Now I'm just confused.

I've re-read Micromasters #1 about five times before writing this review, and a few things just don't jive right. First off, in my opinion, this should have been an origin issue. Even if the Micromasters were already active at the beginning of the issue and then did a flashback, it would have been better than a text summary in the back. I really sort of feel a bit cheated that we didn't get to see the birth of these tiny warriors.

But that aside, the very story of their birth seriously disturbs me. In it, even the writer admits that the Autobots probably made a mistake when they decided to create the Micromasters. Never mind the huge leap of logic that they didn't have the Matrix but still created Transformer life (perhaps Vector Sigma tied them into the Matrix energy), why the heck would Autobots ever agree to a plan that Shockwave proposes? What if all the new warriors decided to go to the Decepticon side? The Autobots would be seriously screwed. It just doesn't make sense. But here's the thing, I could sit here all day and speculate on just how the plan made sense, but without us witnessing the events, we just don't know. This is a glaring hole that I hope is patched
in future issues.

I'm also not very happy with Ultra Magnus or Fortress Maximus' portrayal in this story. Magnus comes off as a non-compassionate bureaucrat, and Maximus is just a yes man. When Big Daddy tells Magnus that a Micromaster has fallen, the fact that Magnus basically had a hand in the creation and recruitment of this warrior into a war should have warranted some level of emotional reaction in Magnus. Even a thought balloon would have been nice. Instead, he gets all cold and tells the guys to check their weapons. What?! Now, Maximus' portrayal is slightly better. He does care about the Micromasters, but he doesn't seem to have a tough enough hide to stand up to Magnus or even offer an alternate suggestion. He just basically stands there and lets things happen. I did like the one hint of his "known" personality from Marvel's G1 series when he proposes an alliance to end hositilities, something the pacifist Maximus we know would have done back in the 80's. That was a nice touch and good to see.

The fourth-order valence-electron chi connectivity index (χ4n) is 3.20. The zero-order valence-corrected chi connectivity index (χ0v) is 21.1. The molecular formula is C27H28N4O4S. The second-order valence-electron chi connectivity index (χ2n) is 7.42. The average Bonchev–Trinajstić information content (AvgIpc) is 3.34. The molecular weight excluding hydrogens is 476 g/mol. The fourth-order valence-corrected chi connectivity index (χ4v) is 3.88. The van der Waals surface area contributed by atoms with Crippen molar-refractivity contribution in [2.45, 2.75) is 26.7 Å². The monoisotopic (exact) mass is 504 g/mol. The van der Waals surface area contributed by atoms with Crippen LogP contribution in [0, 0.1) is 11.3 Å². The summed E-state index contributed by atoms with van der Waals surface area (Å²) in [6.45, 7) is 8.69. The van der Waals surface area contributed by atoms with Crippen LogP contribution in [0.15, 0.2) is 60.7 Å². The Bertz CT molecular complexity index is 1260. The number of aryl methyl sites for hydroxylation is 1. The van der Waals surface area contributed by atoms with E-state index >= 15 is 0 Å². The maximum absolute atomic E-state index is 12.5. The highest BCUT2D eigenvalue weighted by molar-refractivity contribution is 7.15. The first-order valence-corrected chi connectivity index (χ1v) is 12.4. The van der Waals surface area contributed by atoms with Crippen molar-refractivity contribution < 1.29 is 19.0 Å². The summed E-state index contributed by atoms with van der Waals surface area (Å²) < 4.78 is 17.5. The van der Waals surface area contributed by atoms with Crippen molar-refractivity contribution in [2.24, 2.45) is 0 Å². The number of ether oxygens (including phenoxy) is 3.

Okay, okay, so story-wise, is there any good? Sure, there's plenty. First off, I like the concept of the Micromasters being treated like dirt by their superiors. It's a good idea, and a believable one. Basically they're a glorified military project of the
Autobots and Decepticons, and they are treated as such (though I still say the Autobots should act differently). I like the independent streak of the Micromasters on both sides and how they are willing to strike out on their own.

Regarding the Micromasters, it's nice to see Big Daddy be the "front and center" Micromaster. He has been a fan favorite for years, based almost solely on his rather unusual name. It was also a treat seeing the Monster Truck Patrol dragging a Transformer out of the combat zone, something their tech specs mentioned back in the day. One surprise this book did hold was the way the Micromasters interacted. Unlike their larger counterparts, they don't seem to fully have their
hearts (or fuel pumps) dedicated to destroying each other. It's almost like they're doing it because they're told to, not because they want to. Their interaction will be a major selling point for me in issues to come.

Artwork: